System’s Virtual Health Network increases Texan’s access to medical care

Katie Balevic

The UT System’s Virtual Health Network is expanding into more UT institutions, the System reported at the Board of Regents meeting on Nov. 15. 

Originally launched in 2016, the network uses telecommunication technologies, known as telemedicine, to deliver clinical care from a distance across a network of health institutions.

“This initiative is about serving Texans by improving their access to quality health care, no matter where they live in the state,” said UT System Chancellor James Milliken in a press release. “It illustrates how UT institutions can amplify their collective impact by maximizing their individual strengths through collaboration.”

Patients can go to a participating location such as a hospital or UT-affiliated emergency room for a physical exam, during which they are connected to a UT medical specialist in a different location, said Dr. Alexander Vo, vice president of telemedicine and health innovations at UT Medical Branch in Galveston.

“In our system, when the patient goes and has a telemedicine exam, he/she is in a real time video exchange with the specialist who is at a distant site while undergoing the physical exam,” Vo said in an email. “Typically, there is a ‘tele-presenter’ who is a certified medical professional who is with the patient assisting the far-side physician with conducting the exam.”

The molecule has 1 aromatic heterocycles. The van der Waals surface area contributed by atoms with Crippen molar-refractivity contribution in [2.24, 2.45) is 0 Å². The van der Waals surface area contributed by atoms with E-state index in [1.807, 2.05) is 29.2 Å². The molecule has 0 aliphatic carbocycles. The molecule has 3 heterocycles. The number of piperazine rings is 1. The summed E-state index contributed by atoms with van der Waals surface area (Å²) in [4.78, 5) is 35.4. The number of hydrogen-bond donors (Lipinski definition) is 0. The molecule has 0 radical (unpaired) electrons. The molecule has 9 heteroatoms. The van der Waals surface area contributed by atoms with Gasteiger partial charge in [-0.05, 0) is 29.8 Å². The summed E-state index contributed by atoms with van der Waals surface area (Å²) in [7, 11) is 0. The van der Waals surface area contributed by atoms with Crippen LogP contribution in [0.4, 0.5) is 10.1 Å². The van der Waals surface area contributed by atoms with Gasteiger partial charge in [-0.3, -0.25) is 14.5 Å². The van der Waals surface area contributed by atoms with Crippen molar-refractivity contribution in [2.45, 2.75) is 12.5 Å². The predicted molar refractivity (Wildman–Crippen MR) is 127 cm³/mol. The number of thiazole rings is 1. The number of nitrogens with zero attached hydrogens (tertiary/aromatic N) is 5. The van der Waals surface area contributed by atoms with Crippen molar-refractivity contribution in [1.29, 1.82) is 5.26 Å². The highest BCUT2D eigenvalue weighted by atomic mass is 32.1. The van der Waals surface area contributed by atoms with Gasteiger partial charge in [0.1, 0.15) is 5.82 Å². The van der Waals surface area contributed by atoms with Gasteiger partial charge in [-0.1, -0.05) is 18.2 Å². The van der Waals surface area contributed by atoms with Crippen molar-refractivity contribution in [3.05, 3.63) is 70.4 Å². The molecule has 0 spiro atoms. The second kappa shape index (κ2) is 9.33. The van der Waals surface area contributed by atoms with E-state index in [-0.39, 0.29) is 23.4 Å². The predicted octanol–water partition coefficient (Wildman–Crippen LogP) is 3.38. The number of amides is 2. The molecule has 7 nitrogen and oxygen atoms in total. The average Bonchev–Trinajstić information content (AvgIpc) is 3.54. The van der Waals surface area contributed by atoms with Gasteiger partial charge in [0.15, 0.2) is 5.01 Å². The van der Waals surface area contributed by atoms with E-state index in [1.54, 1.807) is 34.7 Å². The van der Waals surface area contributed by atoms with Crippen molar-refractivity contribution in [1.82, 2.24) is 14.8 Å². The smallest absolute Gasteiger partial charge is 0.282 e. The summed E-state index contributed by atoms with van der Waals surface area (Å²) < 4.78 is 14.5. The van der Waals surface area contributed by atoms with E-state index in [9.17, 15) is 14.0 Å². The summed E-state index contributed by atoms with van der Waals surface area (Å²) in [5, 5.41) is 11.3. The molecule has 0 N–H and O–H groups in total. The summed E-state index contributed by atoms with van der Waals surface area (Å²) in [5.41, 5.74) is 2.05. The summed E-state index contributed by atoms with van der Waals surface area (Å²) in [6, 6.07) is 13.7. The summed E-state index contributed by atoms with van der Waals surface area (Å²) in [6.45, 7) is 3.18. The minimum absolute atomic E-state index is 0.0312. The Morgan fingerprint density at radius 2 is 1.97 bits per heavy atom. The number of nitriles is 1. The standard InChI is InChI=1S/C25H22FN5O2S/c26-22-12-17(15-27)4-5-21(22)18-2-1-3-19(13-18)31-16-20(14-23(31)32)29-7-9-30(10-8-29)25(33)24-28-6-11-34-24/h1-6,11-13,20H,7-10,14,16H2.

The cost of telemedicine is roughly the same as a traditional in-person visit with a doctor, because it is just a different way to provide the same care, Vo said.

The network is already operational at the UT Medical Branch in Galveston and the UT Health Science Center at Houston, among others. As additional providers and clients are added, the network could bring in an estimated $3.983 million to UT institutions, Vo said.

“This virtual health network is quite unique in the sense that there’s never really been an effort to leverage the size of all of the health institutions and put it under one tele-health umbrella,” Vo said.

While Vo said the network would happily take up conversations with UT about expanding to the Austin campus, Karen Adler, director of media relations and communications programming at UT System,  said the network is focused on providing care to rural communities.

“At UT-Austin, a student doesn’t have to travel very far to go to a health clinic,” Adler said. “This network is thinking about serving people that live in places where they would have to travel several hours to access specialty medical services.”